Wax is made of hydrogen and carbon. When a candle burns, the hydrogen and carbon from the wax combine with the oxygen in the air to become carbon dioxide and water vapor. Most of the matter in the candle ends up as these two gases.
… Aneta Wierzbicka, a scientist at Lund University in Sweden who studies indoor air pollution, has conducted a number of experiments to measure particle emissions from candle flames. “Candles, in homes without tobacco smoking, are among the most powerful indoor sources of particles, followed by cooking,” she told me.
She said that constant exposure to these tiny particles can lead to cardiovascular and respiratory diseases. For people who burn candles occasionally, the fire hazards are probably a bigger concern than the air pollution. But she said that if people burn a lot of candles on a daily basis, it’s worth taking steps to minimize exposure to airborne particles.
So Sting was taking quite a risk when shooting the video for “Wrapped Around Your Finger.”
This box contains a SIM card. pic.twitter.com/f23reei6Y0— Maisie Hitchcock (@MaisieHitchcock) April 28, 2021
The Doctor Is In
For people of a certain age and warped temperament, Sunday nights meant one thing: The Dr. Demento Show, a syndicated radio program in which the titular doctor spent a few hours spinning comedy and novelty records—“The Purple People Eater” by Sheb Wooley, “Transfusion” by Nervous Norvus, “The Curly Shuffle” by Jump ’N the Saddle (yes, we are looking through the track listings of the three Dr. Demento CD compilation sets we happen to have here in the Around the Web Cultural Accretion Bunker). The Dr. Demento Show was also where a young “Weird Al” Yankovic got his first big break.
This week, Mental Floss had a retrospective on the good doctor (né Barry Hansen). After college, Hansen moved to LA and got a job at local radio station KPPC (later the mighty KROQ) as a DJ originally hired to play oldies.
During one early broadcast, Hansen played a morbid tune titled “Transfusion,” about teenagers getting into an auto accident. A station employee said someone would have to be “demented” to play it, and Hansen’s radio persona was born.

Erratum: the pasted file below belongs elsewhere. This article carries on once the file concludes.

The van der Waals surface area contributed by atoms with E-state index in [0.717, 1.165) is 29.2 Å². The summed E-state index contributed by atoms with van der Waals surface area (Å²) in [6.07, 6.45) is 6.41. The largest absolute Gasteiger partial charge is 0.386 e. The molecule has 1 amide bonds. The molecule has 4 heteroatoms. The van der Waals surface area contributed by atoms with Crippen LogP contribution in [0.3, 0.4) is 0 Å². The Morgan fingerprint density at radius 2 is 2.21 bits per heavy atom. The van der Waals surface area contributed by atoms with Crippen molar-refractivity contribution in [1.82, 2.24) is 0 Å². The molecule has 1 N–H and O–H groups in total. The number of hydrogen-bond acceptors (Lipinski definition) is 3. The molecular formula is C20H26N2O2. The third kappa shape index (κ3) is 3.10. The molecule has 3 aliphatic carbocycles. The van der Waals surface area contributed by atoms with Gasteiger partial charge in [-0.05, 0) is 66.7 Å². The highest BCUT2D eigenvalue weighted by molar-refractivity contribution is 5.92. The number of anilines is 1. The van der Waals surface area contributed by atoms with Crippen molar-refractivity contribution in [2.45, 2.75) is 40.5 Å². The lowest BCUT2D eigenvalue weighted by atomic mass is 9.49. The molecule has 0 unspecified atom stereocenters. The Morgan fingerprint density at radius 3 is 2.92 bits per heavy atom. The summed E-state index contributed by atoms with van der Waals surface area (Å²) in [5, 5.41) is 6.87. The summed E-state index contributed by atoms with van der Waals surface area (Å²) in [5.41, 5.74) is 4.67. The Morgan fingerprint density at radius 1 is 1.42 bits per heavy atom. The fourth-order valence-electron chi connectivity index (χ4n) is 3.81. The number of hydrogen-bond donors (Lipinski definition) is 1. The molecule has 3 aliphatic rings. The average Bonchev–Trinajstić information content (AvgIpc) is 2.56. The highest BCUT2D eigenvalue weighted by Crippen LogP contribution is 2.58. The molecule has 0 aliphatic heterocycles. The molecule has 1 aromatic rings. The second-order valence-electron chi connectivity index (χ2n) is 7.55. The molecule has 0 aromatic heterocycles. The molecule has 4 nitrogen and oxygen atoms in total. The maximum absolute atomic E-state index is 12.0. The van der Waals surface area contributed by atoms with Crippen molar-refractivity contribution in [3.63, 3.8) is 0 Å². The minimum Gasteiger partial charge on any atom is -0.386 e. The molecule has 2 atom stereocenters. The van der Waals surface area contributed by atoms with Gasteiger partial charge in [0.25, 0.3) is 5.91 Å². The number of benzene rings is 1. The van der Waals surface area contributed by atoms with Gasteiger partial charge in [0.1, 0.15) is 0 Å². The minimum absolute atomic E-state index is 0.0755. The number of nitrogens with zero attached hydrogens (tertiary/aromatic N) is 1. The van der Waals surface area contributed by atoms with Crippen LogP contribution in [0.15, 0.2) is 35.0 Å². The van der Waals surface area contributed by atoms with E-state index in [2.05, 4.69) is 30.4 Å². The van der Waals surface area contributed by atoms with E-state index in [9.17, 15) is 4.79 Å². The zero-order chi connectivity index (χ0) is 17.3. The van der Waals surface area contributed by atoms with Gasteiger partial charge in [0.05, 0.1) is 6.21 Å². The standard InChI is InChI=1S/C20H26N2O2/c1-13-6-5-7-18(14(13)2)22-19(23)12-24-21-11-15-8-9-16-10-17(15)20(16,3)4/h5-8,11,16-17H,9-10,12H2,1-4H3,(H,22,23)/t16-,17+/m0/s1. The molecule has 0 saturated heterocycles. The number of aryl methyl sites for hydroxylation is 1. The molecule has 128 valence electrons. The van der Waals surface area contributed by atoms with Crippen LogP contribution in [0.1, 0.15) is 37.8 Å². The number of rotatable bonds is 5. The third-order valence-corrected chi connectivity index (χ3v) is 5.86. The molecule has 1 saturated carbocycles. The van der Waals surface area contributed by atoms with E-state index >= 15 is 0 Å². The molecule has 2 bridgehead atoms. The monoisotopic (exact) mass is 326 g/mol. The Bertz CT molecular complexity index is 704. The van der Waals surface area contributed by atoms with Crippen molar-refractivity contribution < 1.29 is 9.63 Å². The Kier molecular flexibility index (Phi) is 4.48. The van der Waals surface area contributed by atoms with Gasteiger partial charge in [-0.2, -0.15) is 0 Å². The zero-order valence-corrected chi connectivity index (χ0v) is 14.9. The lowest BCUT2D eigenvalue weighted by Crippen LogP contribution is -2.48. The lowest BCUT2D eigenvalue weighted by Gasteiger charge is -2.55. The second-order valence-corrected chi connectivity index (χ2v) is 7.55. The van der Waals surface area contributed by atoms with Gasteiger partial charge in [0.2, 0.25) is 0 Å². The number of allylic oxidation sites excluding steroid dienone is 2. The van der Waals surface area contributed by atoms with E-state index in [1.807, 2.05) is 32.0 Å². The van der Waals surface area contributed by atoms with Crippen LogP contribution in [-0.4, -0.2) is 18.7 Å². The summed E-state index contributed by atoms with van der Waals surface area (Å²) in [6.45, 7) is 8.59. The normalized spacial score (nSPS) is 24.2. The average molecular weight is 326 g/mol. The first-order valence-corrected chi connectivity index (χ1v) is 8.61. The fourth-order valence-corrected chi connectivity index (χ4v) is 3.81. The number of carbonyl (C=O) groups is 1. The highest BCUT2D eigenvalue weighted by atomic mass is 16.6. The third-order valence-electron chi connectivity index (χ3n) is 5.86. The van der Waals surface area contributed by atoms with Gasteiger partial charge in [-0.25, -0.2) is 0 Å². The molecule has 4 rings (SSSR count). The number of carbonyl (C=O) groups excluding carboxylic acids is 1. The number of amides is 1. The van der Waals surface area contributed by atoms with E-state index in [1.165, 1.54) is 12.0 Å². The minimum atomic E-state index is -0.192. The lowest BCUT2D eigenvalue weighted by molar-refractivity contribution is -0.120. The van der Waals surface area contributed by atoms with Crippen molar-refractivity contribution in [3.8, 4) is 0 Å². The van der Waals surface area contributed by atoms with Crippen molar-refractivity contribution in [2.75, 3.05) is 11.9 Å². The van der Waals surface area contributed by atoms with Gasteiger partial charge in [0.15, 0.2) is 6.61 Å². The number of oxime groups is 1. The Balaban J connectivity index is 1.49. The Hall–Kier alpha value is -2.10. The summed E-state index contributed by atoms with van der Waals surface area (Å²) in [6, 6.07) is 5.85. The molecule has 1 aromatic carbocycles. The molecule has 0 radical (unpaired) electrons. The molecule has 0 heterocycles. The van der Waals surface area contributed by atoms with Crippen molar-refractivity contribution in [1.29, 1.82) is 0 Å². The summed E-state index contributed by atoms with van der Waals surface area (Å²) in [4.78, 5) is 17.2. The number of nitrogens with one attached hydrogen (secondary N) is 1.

He began getting requests for more and more comedy songs and the Dr. Demento Show was born. Moving to KMET, the show was syndicated nationally in 1974 (those in the Boston area may remember it aired on the AOR station WCOZ—“Kick-Ass Rock’n’Roll!”—a pretty edgy tagline for the early 1980s).
“My audience was quite young in those days—lots of high school kids. That’s how the show became popular: Monday morning conversations about songs I’d played the night before, some of which were scandalous for various reasons.”
Hansen’s program wound to a close in 2010, when fewer radio listeners made specialty programming a harder sell. Hansen still releases a weekly show via his website. And in 2018, some Dr. Demento fans contributed to a Hansen tribute album, Dr. Demento Covered in Punk, which featured luminaries such as Joan Jett, William Shatner, and Yankovic covering popular punk songs.
Alone in a Tin Can
Family Statement on Passing of Astronaut Michael Collins pic.twitter.com/6OAw7CzFaz— Michael Collins (@AstroMCollins) April 28, 2021
The New York Times has an extensive obituary. Collins was also one of the best writers about space.
“I have been places and done things you simply would not believe. I feel like saying: I have dangled from a cord a hundred miles up; I have seen the earth eclipsed by the moon, and enjoyed it. I have seen the sun’s true light, unfiltered by any planet’s atmosphere. I have seen the ultimate black of infinity in a stillness undisturbed by any living thing.
“I do have this secret,” he added, “this precious thing, that I will always carry with me.”
This Week in Printing, Publishing, and Media History
1564: Playwright William Shakespeare is baptized in Stratford-upon-Avon, Warwickshire, England (date of actual birth is unknown). Much ado about nothing?